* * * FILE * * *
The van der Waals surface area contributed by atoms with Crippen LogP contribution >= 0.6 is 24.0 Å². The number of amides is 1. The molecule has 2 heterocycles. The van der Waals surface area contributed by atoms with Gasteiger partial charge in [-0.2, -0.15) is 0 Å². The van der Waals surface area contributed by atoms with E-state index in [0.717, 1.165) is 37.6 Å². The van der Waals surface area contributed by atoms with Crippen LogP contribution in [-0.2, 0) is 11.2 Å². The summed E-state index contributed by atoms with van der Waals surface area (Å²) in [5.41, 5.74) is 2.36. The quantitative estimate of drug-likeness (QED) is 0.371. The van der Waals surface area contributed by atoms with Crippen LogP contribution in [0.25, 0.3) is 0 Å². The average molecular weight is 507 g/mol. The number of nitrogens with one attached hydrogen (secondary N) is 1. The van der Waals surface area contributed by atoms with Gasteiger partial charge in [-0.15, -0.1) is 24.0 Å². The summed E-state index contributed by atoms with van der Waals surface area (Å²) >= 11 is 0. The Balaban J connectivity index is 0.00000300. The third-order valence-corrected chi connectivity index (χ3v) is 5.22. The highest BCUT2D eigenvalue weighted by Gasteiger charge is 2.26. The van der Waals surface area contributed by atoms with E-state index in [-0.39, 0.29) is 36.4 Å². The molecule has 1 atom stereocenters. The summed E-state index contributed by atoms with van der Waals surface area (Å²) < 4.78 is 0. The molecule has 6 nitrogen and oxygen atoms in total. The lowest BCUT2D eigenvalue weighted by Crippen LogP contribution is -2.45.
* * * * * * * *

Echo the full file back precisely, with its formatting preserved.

The van der Waals surface area contributed by atoms with Crippen LogP contribution >= 0.6 is 24.0 Å². The number of amides is 1. The molecule has 2 heterocycles. The van der Waals surface area contributed by atoms with Gasteiger partial charge in [-0.2, -0.15) is 0 Å². The van der Waals surface area contributed by atoms with E-state index in [0.717, 1.165) is 37.6 Å². The van der Waals surface area contributed by atoms with Crippen LogP contribution in [-0.2, 0) is 11.2 Å². The summed E-state index contributed by atoms with van der Waals surface area (Å²) in [5.41, 5.74) is 2.36. The quantitative estimate of drug-likeness (QED) is 0.371. The van der Waals surface area contributed by atoms with Crippen LogP contribution in [0.25, 0.3) is 0 Å². The average molecular weight is 507 g/mol. The number of nitrogens with one attached hydrogen (secondary N) is 1. The van der Waals surface area contributed by atoms with Gasteiger partial charge in [-0.15, -0.1) is 24.0 Å². The summed E-state index contributed by atoms with van der Waals surface area (Å²) >= 11 is 0. The Balaban J connectivity index is 0.00000300. The third-order valence-corrected chi connectivity index (χ3v) is 5.22. The highest BCUT2D eigenvalue weighted by Gasteiger charge is 2.26. The van der Waals surface area contributed by atoms with E-state index in [-0.39, 0.29) is 36.4 Å². The molecule has 1 atom stereocenters. The summed E-state index contributed by atoms with van der Waals surface area (Å²) < 4.78 is 0. The molecule has 6 nitrogen and oxygen atoms in total. The lowest BCUT2D eigenvalue weighted by Crippen LogP contribution is -2.45.